When the author revealed his sexuality, things got a lot worse before they got better.
Some odd years ago, I was born and, then, immigrated to the United States with my family. I went to public grade schools. I grew up with a mom, a dad and a sibling. I lived in a house that had a tree in the front yard. I rode bikes. I took piano lessons. I went trick-or-treating for Halloween. On October 31, 2010, I went trick-or-treating for the last time. It wasn’t because I grew up and became too old. It was because I grew up and told my parents I am gay.
“It Gets Better” was a campaign that was running all over the internet back then. Neil Patrick Harris was the main face of that movement. He told young LGBTQ+ people that the struggles they were dealing with were only temporary—that “It Gets Better.” He in his fancy suit, on TV, telling me that in three, six, ten years: It gets better. I looked at him first with envy, thinking how lucky he was to be able to live his life without fear, without prejudice. He and his fancy suit, perfect haircut, white smile, and eyes that looked like they had never expressed sadness. I sat in my worn-down pajamas, with an awkward body that I was still growing into, just trying to think about what life would be like without prejudice.
“We would rather have a straight and homeless son, than a gay and successful one.” These 15 words were uttered to me on October 31, 2010, and are forever etched into my mind, physically branded into my skin as a reminder, and repeated on every day I go on.
I think maybe Neil forgot to include “sometimes never” in his commentary. Sometimes it might never get better. Sometimes it might take a lifetime. Sometimes. Never. Just never. Of course, time is relative, 2010 was ten years ago. But it seems like yesterday. I’m reminded of it every time I take my shirt off. I walked on eggshells for what seemed like forever. Unsure of what tomorrow will bring. Maybe suicide?
In the fall of 2013, I was ready to rebrand myself. I received a couple of college scholarships, but there was a gap that I had to fill. My family is notorious for being competitive, especially among family members. I could not be the one person—the eldest child out of all my immediate cousins—to not go to school, or culturally worse, go to a community college. I had to take out student loans. I had no choice. It was shame.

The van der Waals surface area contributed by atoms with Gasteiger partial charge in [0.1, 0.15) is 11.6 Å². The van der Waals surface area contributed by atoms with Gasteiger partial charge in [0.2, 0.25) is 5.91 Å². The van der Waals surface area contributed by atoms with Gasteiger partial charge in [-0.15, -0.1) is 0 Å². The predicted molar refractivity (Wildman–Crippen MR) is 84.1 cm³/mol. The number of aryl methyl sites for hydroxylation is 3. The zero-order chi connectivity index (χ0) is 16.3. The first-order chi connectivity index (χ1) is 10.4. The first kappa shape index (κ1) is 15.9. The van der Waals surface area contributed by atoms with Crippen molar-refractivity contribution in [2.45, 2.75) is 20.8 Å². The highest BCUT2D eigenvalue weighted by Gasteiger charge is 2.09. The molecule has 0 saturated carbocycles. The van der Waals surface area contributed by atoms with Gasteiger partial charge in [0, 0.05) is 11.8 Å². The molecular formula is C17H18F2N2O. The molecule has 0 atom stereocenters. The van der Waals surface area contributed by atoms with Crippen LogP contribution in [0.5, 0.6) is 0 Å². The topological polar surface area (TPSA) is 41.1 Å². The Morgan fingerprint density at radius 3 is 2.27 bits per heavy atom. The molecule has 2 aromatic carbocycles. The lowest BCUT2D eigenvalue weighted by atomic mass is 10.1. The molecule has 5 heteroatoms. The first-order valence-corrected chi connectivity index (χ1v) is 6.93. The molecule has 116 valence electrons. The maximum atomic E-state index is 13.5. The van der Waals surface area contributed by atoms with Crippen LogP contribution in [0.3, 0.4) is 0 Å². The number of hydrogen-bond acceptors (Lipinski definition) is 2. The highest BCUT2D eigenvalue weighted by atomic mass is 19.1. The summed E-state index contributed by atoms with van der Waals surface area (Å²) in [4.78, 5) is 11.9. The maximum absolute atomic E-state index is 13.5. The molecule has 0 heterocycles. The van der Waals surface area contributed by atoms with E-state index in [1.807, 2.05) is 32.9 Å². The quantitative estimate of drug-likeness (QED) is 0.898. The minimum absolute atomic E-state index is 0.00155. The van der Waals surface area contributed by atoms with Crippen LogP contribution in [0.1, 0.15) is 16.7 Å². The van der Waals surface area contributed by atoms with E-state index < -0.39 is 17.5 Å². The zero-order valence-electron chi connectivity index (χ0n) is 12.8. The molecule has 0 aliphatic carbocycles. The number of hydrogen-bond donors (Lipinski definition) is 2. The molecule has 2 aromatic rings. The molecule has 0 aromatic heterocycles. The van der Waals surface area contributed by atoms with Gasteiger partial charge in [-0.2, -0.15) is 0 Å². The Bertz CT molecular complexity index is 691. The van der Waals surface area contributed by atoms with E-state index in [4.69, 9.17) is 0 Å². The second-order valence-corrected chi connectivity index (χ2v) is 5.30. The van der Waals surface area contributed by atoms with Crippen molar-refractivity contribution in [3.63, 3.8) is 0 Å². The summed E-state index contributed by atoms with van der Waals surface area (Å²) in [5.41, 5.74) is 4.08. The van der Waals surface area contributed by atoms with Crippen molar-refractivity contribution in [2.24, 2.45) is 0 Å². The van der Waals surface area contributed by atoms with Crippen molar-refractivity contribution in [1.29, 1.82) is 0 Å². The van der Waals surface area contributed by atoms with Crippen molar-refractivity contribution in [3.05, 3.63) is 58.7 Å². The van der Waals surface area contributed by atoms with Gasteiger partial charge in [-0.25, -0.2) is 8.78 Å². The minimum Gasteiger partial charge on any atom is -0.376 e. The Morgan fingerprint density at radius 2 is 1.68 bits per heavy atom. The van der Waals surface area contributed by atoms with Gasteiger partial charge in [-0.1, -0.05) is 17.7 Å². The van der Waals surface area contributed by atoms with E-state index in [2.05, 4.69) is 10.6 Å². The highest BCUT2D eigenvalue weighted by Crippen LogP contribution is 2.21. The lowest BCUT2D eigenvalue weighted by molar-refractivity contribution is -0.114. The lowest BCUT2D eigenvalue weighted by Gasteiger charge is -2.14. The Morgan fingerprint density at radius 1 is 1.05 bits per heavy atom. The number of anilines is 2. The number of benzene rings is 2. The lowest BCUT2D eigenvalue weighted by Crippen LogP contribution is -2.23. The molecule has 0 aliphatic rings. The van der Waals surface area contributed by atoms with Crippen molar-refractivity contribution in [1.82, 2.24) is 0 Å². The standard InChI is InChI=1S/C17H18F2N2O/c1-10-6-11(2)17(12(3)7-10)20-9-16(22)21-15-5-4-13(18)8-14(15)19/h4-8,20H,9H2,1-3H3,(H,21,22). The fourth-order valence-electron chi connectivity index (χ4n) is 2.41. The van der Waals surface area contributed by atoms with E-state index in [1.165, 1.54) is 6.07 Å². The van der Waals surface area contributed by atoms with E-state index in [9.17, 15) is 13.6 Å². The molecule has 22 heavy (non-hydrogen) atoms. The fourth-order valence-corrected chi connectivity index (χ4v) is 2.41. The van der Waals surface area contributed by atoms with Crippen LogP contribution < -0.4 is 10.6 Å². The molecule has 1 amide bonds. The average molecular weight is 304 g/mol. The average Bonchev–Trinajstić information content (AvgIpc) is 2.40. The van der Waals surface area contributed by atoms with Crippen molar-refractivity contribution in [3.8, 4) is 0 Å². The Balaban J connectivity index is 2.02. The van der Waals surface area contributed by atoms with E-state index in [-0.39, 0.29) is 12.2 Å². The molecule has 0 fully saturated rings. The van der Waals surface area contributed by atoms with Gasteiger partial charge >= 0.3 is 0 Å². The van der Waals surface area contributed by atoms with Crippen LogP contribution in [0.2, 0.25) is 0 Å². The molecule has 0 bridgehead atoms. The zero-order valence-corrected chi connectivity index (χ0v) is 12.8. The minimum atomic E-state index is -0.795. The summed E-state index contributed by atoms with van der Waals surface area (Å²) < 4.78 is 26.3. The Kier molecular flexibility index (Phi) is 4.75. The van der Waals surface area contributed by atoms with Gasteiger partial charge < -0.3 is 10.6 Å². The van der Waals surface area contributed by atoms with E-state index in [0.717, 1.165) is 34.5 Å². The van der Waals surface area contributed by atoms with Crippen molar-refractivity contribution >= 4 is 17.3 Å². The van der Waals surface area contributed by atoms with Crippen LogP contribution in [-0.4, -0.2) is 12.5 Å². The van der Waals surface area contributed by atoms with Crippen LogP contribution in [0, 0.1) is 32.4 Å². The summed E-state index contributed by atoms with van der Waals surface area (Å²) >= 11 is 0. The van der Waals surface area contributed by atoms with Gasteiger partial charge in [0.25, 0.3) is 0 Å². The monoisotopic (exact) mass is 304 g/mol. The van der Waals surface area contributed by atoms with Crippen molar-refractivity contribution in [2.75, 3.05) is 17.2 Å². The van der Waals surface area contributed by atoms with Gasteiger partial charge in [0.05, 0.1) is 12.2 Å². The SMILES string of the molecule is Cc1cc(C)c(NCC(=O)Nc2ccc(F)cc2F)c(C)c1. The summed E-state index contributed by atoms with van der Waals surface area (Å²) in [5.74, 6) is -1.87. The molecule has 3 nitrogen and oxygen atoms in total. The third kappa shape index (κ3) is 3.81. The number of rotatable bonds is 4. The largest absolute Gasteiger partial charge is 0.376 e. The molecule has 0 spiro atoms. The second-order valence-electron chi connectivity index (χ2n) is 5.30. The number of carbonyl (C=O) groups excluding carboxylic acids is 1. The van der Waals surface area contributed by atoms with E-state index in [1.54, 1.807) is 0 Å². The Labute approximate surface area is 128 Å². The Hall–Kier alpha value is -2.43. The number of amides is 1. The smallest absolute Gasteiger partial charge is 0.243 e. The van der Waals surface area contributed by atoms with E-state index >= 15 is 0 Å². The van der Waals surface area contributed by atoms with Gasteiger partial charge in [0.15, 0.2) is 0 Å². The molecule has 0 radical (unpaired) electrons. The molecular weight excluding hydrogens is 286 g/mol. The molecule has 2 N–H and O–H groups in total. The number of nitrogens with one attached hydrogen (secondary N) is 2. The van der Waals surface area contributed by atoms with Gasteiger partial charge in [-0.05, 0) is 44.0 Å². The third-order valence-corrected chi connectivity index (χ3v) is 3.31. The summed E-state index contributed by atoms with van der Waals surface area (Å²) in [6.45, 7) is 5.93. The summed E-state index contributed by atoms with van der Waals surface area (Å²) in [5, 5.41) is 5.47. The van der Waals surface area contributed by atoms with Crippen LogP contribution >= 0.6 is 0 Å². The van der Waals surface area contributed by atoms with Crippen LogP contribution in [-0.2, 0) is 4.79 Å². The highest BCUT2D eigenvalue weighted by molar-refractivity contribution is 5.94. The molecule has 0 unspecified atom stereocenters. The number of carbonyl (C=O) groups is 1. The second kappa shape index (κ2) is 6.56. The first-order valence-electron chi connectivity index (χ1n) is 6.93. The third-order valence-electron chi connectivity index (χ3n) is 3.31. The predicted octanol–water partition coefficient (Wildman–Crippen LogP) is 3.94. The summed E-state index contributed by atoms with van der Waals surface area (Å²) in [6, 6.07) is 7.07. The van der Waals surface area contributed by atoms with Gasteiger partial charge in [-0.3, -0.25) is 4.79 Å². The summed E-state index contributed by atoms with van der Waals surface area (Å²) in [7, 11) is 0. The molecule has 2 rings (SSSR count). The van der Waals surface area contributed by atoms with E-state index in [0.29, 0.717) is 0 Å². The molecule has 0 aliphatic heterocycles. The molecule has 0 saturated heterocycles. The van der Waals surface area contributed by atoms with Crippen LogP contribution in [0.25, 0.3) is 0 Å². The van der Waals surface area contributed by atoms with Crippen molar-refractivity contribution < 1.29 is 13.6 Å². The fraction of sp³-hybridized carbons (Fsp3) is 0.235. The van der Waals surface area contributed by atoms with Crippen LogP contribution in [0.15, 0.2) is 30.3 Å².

Then, I fell in love for the very first time. I was very happy. What is love? I am of the opinion that people in the LGBTQ+ community are five to ten years behind our heterosexual counterparts when it comes to love: simply because we did not have the same opportunities. Then I fell out of love—mostly due to struggling with figuring out who I am, what my identity is.
“We would rather have a straight and homeless son, than a gay and successful one.” Success is a finicky thing. It’s different for different people, what a cliché thing to write. Neil Patrick Harris was wrong. It doesn’t get better. Why me?
I had two choices: Either continue to feel down, or to keep my head up and pull myself up. Whatever happened to rebranding myself? I focused on my goals, my dreams, my hopes, my livelihood.
Ten years after coming out of the closet as gay, Neil Patrick Harris was right. It got better. Much better. As I am writing this, amidst the COVID-19 pandemic, I am sitting on a Zoom call with a slew of friends I've made throughout the years. I am still learning more about who I am. Originally I thought it got better in 2013 when I went to college. Then I thought it got better in 2016 when I fell in love. Now it’s even better in 2020. It will always get better, this isn’t the end: If it is, then I’ve lived a very sad life. My relationship with my parents has gotten better. I need to apologize to Neil Patrick Harris for hating him so many years ago. I’m sorry. My life isn’t perfect, but it’s loads better than before. It definitely got better. Why? Because of me.